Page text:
16. Applying the same reasoning to the present case, the ords in Section 24, Tenancy Act, 1926, 'when a male tenant dies' mean 'in the case of a male tenant's death' and the words do not imply that the male tenant should die when the new Act is in force, but the section will apply in the case of a widow dying after the new Act who has succeeded under the former Act. The present case therefore comes under Section 24, Act 3 of 1926, and the collaterals who shared in the cultivation are entitled to succeed and the widow comes into Section 25(1) as a 'widow of class 2 in Section 24'. The view of this High Court on the Hindu Law of Inheritance (Amendment) Act is the same as that taken in Chulhan Barai v. Mt. Akil Baraini (1934) 21 A.I.R. Pat. 324, Shakuntala Devi v. Kaushalya Devi (1936) 23 A.I.R. Lah. 124 and Mt. Sattan v. Janki (1936) 23 A.I.R. Lah. 139.
17. The question of interpretation of this Section 25 and the case of widows who succeeded before Act 3 of 1926 and died after that Act first came before the Board of Revenue in Ganga Dai v. Chittar (1931) 15 R.D. Rev. 692. The decision was in favour of the view of the present appellant. But that view was reversed in all subsequent decisions : Aditya Narain Singh v. Munni Lal (1932) 1 R.D. Rev. 422, Ajodhya Prasad v. Manager, Court of Wards, Estate Hardoi (1932) 16 R.D. 515, Collector in charge Court of Wards v. Ram kerat Rai (1933) 17 R.D. Rev. 17, Hoshiyar Singh v. Piare Lal (1933) 17 R.D. Rev. 20, Raghubar Singh v. Teekam Singh (1933) 17 R.D. Rev. 790 and Ram Kumar v. Mangalpuri (1934) 18 R.D. Rev. 473. In Aditya Narain Singh v. Munni Lal (1932) 1 R.D. Rev. 422 at page 423 Mr. Oppenheim, Senior Member, stated:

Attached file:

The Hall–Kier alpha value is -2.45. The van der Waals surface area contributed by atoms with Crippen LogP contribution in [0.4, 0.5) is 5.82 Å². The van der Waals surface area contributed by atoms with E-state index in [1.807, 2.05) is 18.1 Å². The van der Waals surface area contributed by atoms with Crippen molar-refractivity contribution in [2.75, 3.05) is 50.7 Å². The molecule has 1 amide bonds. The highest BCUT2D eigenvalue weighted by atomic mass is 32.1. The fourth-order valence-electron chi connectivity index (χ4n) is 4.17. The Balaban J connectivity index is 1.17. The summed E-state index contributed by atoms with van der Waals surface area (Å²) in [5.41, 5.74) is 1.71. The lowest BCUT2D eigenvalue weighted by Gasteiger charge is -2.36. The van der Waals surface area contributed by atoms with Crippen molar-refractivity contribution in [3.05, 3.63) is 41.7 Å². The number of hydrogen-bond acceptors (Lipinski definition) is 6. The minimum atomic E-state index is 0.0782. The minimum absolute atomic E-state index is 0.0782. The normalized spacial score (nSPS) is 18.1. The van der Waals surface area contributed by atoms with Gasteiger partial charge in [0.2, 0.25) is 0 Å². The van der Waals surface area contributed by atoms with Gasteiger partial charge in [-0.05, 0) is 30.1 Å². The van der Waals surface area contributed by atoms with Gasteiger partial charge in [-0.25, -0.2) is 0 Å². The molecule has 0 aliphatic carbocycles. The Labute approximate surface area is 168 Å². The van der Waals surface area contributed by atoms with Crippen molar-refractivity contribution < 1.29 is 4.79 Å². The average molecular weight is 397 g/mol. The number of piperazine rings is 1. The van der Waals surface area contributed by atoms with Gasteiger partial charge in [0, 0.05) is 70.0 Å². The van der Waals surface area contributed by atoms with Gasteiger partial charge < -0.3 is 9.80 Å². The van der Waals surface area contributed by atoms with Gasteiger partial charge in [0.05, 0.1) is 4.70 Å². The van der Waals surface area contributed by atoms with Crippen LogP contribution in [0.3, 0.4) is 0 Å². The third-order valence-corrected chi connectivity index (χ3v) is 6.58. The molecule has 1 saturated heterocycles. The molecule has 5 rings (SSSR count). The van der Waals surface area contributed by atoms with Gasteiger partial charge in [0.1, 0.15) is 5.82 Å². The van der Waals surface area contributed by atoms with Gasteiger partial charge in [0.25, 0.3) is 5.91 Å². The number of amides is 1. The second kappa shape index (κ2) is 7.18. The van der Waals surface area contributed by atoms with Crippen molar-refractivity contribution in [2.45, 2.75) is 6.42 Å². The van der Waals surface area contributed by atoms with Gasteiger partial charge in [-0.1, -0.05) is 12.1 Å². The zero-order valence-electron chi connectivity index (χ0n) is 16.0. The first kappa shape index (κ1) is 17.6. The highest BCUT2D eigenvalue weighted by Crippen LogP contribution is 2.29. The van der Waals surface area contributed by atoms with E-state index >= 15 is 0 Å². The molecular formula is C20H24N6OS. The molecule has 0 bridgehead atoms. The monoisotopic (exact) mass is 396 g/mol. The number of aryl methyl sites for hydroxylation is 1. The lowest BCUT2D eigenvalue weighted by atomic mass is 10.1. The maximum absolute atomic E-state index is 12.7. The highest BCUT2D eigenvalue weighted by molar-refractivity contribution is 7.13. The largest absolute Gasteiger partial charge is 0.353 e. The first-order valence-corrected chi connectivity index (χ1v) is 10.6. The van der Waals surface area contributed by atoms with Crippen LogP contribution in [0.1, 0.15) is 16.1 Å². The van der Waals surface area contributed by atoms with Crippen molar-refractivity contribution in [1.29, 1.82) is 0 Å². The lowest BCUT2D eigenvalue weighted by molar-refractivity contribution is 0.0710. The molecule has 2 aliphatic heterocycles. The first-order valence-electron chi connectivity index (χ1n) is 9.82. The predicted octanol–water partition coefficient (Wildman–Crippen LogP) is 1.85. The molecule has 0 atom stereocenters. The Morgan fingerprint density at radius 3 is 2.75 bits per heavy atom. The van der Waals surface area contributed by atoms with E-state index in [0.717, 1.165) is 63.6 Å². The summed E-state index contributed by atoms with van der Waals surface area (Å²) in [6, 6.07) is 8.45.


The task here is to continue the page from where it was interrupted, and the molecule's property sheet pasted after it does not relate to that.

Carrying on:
I have discussed this question with Mr. Keane, the late Senior Member, who accepted this view as correct in a decision reported in Ganga Dai v. Chittar (1931) 15 R.D. Rev. 692 and also with the present Junior Member, Mr. Walton. We all think that the view taken was an unnecessarily narrow view. We all think that it was the intention of the section to divide female tenants into two classes, those with absolute or quasi-absolute estates such as Mahomedan widows who had succeeded under the Rent Act of 1881, or women who had cultivated themselves as non-occupancy tenants for more than 12 years and women with life interests only.
18. On page 424:
Had it been the intention of the Act to confer additional rights on widows who had previously held life estates only to the prejudice of the reversioners of the last male tenant or to the prejudice of the landlord, then that intention would have been stated in the Act.
19. I do not think that the case for appellant is prejudicial to the landlord, but the reasons given are sound. The matter was first raised in this High Court in Jaswant Singh v. Ganga Sahai : AIR1934All1042 , in which Allsop J. held against the view of the appellant and in agreement with the view of the Board of Revenue. The matter came before a Bench in Piare Lal v. Soney Lal : AIR1936All222 and the late learned Chief Justice was in favour of the view of the appellant and I was against it; on a reference to a third Judge, the view of Bajpai J. was in favour of the present appellant. When the matter came up again in the present case, the learned Judges considered that the present reference to a Full Bench was necessary for an authoritative pronouncement. Reference has also been made in argument to the case of a widow who succeeded to an occupancy tenancy under Section 9 Act 12 of 1881, under which succession was governed by the personal law, with the addition that collaterals must have shared in the cultivation of the last male holder. The rulings on the point have been mentioned in Piare Lal v. Soney Lal : AIR1936All222 but their purport is not quite accurately given. In Ayub Ali Khan v. Mashuq Ali Khan (1909) 31 All. 51 it was held that a Mahomedan widow succeeding under Act 12 of 1881 to an occupancy tenancy of her husband acquired an absolute right to be considered an occupancy tenant, that on her death in 1902 the table of succession in Section 22, Act 2 of 1901, applied to her as the occupancy tenant and her brother was entitled to succeed to her. In Dulari v. Mulchand (1910) 32 All. 314 the daughter of an occupancy tenant succeeded under Act 12 of 1881 as she was poor, and on her death in 1906 her sister who was well off claimed to succeed. It was held that she was entitled to succeed in preference to the sons of the deceased sister as Section 22, Act 2 of 1901, would not apply, as 'the present Tenancy Act does not purport in any way to take away the rights which had already been acquired.